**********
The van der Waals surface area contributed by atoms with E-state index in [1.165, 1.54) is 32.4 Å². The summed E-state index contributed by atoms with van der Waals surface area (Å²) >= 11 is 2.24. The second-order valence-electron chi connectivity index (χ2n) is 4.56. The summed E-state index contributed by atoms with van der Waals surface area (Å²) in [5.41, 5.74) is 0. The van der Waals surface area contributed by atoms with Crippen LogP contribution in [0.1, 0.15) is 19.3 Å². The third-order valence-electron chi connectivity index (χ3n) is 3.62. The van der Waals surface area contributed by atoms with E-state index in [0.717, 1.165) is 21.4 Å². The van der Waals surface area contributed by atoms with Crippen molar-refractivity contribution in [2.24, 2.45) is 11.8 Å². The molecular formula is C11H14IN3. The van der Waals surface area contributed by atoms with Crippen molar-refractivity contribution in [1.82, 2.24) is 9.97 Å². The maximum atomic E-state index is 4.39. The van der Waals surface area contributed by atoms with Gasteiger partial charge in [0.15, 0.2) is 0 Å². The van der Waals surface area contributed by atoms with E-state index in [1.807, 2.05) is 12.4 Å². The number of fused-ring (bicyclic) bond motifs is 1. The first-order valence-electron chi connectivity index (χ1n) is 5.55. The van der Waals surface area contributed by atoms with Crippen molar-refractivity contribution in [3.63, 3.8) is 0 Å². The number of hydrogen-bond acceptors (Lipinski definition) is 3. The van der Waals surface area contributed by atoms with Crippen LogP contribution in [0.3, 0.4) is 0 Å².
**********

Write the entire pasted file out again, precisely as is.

The van der Waals surface area contributed by atoms with E-state index in [1.165, 1.54) is 32.4 Å². The summed E-state index contributed by atoms with van der Waals surface area (Å²) >= 11 is 2.24. The second-order valence-electron chi connectivity index (χ2n) is 4.56. The summed E-state index contributed by atoms with van der Waals surface area (Å²) in [5.41, 5.74) is 0. The van der Waals surface area contributed by atoms with Crippen LogP contribution in [0.1, 0.15) is 19.3 Å². The third-order valence-electron chi connectivity index (χ3n) is 3.62. The van der Waals surface area contributed by atoms with E-state index in [0.717, 1.165) is 21.4 Å². The van der Waals surface area contributed by atoms with Crippen molar-refractivity contribution in [2.24, 2.45) is 11.8 Å². The molecular formula is C11H14IN3. The van der Waals surface area contributed by atoms with Crippen molar-refractivity contribution in [1.82, 2.24) is 9.97 Å². The maximum atomic E-state index is 4.39. The van der Waals surface area contributed by atoms with Gasteiger partial charge in [0.15, 0.2) is 0 Å². The van der Waals surface area contributed by atoms with E-state index in [1.807, 2.05) is 12.4 Å². The number of fused-ring (bicyclic) bond motifs is 1. The first-order valence-electron chi connectivity index (χ1n) is 5.55. The van der Waals surface area contributed by atoms with Crippen molar-refractivity contribution in [3.63, 3.8) is 0 Å². The number of hydrogen-bond acceptors (Lipinski definition) is 3. The van der Waals surface area contributed by atoms with Crippen LogP contribution in [0.3, 0.4) is 0 Å².